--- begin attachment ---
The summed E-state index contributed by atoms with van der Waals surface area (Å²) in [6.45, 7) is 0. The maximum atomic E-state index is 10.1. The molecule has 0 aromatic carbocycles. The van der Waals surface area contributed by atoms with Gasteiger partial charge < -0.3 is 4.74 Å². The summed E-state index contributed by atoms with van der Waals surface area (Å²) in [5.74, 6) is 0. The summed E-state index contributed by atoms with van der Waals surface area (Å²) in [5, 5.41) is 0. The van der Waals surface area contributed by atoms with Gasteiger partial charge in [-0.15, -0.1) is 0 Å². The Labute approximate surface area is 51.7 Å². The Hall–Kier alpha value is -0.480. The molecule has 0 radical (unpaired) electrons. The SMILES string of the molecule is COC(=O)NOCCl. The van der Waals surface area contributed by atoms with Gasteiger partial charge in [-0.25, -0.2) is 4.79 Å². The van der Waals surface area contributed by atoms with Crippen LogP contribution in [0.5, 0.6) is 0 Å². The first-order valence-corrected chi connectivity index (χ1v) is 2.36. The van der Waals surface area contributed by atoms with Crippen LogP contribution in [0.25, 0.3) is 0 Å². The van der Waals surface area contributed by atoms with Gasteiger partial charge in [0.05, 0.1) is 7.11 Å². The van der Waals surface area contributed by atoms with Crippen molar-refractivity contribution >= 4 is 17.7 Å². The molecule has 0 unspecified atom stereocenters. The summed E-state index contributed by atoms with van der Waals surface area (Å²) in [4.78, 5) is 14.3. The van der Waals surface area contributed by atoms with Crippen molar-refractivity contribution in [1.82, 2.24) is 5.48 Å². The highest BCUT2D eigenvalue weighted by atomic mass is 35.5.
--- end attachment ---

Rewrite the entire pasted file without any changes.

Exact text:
The summed E-state index contributed by atoms with van der Waals surface area (Å²) in [6.45, 7) is 0. The maximum atomic E-state index is 10.1. The molecule has 0 aromatic carbocycles. The van der Waals surface area contributed by atoms with Gasteiger partial charge < -0.3 is 4.74 Å². The summed E-state index contributed by atoms with van der Waals surface area (Å²) in [5.74, 6) is 0. The summed E-state index contributed by atoms with van der Waals surface area (Å²) in [5, 5.41) is 0. The van der Waals surface area contributed by atoms with Gasteiger partial charge in [-0.15, -0.1) is 0 Å². The Labute approximate surface area is 51.7 Å². The Hall–Kier alpha value is -0.480. The molecule has 0 radical (unpaired) electrons. The SMILES string of the molecule is COC(=O)NOCCl. The van der Waals surface area contributed by atoms with Gasteiger partial charge in [-0.25, -0.2) is 4.79 Å². The van der Waals surface area contributed by atoms with Crippen LogP contribution in [0.5, 0.6) is 0 Å². The first-order valence-corrected chi connectivity index (χ1v) is 2.36. The van der Waals surface area contributed by atoms with Crippen LogP contribution in [0.25, 0.3) is 0 Å². The van der Waals surface area contributed by atoms with Gasteiger partial charge in [0.05, 0.1) is 7.11 Å². The van der Waals surface area contributed by atoms with Crippen molar-refractivity contribution >= 4 is 17.7 Å². The molecule has 0 unspecified atom stereocenters. The summed E-state index contributed by atoms with van der Waals surface area (Å²) in [4.78, 5) is 14.3. The van der Waals surface area contributed by atoms with Crippen molar-refractivity contribution in [1.82, 2.24) is 5.48 Å². The highest BCUT2D eigenvalue weighted by atomic mass is 35.5.